13-year-old wins national horse championships

Posted: September 21, 2013

The Winchester Star

Morgan Strickler, 13, an eighth grader at R.E. Aylor Middle School, displays some of the national awards she won this summer for her equine showmanship and riding abilities. (Photo by Jeff Taylor/The Winchester Star)
Morgan Strickler of Frederick County and her horse Chipper, both 13, have won numerous national awards this summer for showmanship and equitation.

Winchester — When Morgan Strickler is on horseback, the feeling of freedom is indescribable.

Once astride, any worries from school or life just disappear for Morgan, 13, of Frederick County. “Not that I have many, but they are gone,” she said.

She gets the same feeling when she is working with her horses on improving their skills for competition — everything else just fades away.

This summer was a great experience for Morgan, who spent about a month traveling with her mom and stepdad, Faye Strickler and Dean Willis, to national horse shows. She walked away with a number of top awards.

In June, she attended the 2013 World Championship Appaloosa Youth Show in Fort Worth, Texas, and won Reserve World Champion in Western Horsemanship for 12 and under and placed in the top 10 in all of her classes.

She built on that success in July, attending the 2013 Palomino Horse Breeders of America’s World Championship in Tunica, Miss. There she won Champion Geldings Hunter in Hand for youth 18 and under, World Champion Youth Color, and Reserve World Champion Equitation for youth 13 and under.

After a stopover at home, the last trip the trio took was to the 2013 Southern Regional 4-H Horse Show Championships in West Monroe, La., where Morgan made the finals in Hunter Showmanship and Western Pleasure and placed eighth in Hunter Geldings.

The family returned home in August ready for a much needed break from traveling for them and some down time before Morgan started eighth grade at Robert E. Aylor Middle School, Faye said. “It was a long trip, but everywhere we went, we met great people.”

Some families spend their summers at amusement parks or the pool. For her parents, it is important to support Morgan in the activity she loves. So they saved up their vacation time and made a dash across the country, said Faye, who also competed at the two breed shows.

They transported two horses, Heza Glowin Chip, or “Chipper,” and Justa Skipin Miracle, or “Rudy.” Both are registered Appaloosas, but Rudy is also a registered palomino.

Dean is there to unload and load equipment, take pictures and videos, keep their scores, and cheer them on, he said. “My job is not as stressful as their job is. I was proud of both of them. I was proud of how far Morgan has come in the last year.”

Morgan has been on horseback since she was born and could ride by herself by age 2, her mom said. At one time when she was younger, she did competitive cheerleading, but she gave it up to focus on showing horses. She has been a member of the Golden Horseshoe 4-H club for five years.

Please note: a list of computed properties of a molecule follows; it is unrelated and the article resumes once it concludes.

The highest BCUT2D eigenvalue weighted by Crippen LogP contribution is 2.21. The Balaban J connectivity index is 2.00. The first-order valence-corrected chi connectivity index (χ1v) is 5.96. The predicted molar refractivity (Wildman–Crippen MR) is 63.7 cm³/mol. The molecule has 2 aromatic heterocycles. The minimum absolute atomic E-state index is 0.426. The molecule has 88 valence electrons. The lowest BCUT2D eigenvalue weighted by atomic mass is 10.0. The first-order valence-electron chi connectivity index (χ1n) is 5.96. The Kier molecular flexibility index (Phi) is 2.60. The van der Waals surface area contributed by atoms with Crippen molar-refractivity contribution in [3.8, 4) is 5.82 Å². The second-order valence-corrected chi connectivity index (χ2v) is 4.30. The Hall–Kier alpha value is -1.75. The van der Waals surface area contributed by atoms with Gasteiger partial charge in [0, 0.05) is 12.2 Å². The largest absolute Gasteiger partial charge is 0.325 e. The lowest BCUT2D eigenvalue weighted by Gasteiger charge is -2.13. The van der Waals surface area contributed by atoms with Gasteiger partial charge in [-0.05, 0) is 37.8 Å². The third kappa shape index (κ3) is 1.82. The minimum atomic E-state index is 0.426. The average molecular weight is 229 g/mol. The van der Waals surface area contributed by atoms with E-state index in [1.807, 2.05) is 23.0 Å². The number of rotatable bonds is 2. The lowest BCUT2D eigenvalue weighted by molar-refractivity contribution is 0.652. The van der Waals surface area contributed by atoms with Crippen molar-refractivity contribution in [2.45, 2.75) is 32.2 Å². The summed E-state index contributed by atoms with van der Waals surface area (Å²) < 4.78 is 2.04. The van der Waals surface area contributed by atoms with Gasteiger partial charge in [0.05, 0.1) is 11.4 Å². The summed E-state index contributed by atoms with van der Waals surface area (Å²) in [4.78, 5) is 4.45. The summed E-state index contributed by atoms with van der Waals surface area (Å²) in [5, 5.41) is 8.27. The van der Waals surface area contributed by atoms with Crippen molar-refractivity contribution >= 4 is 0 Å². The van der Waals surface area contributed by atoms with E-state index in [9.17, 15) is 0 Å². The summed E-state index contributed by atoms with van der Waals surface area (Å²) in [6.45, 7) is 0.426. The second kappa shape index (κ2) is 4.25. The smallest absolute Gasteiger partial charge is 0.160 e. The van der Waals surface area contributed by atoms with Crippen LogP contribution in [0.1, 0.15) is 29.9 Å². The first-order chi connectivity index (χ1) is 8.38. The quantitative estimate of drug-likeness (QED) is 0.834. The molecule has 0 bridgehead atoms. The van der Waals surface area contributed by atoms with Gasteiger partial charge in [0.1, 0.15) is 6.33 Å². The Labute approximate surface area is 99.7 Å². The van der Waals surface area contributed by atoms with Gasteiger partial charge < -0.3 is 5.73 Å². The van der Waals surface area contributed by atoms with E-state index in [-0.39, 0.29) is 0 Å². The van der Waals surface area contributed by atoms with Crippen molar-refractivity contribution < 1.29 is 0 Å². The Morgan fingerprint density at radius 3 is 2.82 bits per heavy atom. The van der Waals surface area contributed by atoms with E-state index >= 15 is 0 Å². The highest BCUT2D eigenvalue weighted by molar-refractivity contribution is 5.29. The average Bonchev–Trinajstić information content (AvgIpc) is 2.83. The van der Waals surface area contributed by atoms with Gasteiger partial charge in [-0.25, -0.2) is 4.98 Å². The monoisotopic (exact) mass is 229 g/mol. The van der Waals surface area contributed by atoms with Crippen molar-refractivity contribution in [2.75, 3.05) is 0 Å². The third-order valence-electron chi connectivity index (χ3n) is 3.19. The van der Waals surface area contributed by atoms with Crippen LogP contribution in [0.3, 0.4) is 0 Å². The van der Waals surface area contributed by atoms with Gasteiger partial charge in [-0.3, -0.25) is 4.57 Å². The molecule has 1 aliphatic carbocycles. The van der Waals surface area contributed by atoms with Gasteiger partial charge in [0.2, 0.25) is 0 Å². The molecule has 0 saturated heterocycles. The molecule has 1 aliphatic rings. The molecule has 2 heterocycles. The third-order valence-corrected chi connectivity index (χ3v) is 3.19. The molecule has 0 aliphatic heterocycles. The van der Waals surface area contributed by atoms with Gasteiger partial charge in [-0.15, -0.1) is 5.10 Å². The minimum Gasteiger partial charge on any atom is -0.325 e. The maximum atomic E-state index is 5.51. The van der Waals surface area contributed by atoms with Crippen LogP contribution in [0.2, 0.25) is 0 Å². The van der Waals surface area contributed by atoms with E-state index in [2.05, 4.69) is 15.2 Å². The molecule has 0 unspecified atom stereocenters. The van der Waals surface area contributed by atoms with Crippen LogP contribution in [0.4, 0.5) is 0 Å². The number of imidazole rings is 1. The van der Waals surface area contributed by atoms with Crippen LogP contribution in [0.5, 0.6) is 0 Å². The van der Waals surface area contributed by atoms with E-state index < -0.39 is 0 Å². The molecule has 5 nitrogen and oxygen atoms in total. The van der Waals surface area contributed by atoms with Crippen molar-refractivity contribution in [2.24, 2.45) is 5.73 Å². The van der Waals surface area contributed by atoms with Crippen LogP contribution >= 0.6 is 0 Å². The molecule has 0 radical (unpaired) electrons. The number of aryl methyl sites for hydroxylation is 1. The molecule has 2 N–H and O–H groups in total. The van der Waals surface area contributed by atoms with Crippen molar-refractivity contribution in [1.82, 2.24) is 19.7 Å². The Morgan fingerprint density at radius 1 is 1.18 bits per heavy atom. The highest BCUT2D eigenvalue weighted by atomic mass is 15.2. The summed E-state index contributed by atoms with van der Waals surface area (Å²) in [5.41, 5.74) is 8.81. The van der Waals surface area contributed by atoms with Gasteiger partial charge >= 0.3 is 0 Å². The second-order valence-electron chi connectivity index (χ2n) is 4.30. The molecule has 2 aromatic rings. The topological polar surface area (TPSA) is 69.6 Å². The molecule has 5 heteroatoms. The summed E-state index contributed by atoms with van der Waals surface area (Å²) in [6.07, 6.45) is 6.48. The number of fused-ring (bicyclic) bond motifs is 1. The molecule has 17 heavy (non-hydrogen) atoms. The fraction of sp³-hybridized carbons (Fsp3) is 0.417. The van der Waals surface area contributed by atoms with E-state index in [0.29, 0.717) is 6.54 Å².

All anyone has to do is look at the bedroom wall nearly covered in some of her ribbons just from the last three years — “We have boxes of trophies and ribbons,” her mom said — to know this is a true passion for Morgan.

This summer provided Morgan with a look at the different sides the world of horse shows can have, she said. She preferred the palomino show, which she attended for the first time and found more laid back, to the Appaloosa show, which she competed in for the third time.

At the palomino show, “there is competition, but the trainers aren’t screaming at kids to do things,” she said. The Appaloosa show is fun and upbeat, and she likes that she can see friends she made in the last two years, but the competition is more specialized and stressful.

Faye agreed that the second show had more of a “family atmosphere,” and that even though they didn’t know anyone going into the show, other competitors were open and welcoming.

The trip was also a victory for the family with the performance of Rudy, 8, whom Faye started working with in February 2012 to train him for competitions.

Rudy experienced a lack of oxygen when he was born, which affected his mental capabilities, she said. “If you are around him awhile, you can see the difference of where he is versus a normal horse. He is still a very uncoordinated horse versus other horses, but he has come a long way.”

But while it takes longer to work on maneuvers with the horse, he is “the greatest horse you would ever be around as far as temperament,” she said.

The trip wasn’t all work and no play for the family, Morgan said. Each stop had its own highlight outside of the show. They went to the historic Fort Worth Stockyards and went down the Mississippi River on a riverboat in Mississippi.

In Louisiana, they visited the Duck Commander store and actually met members of the Robertson family, stars of the “Duck Dynasty” reality television show. “We met Willie, Uncle Si, Jep, Jase, Goodwin and Justin Martin,” Morgan said.

— Contact Laura McFarland at lmcfarland@winchesterstar.com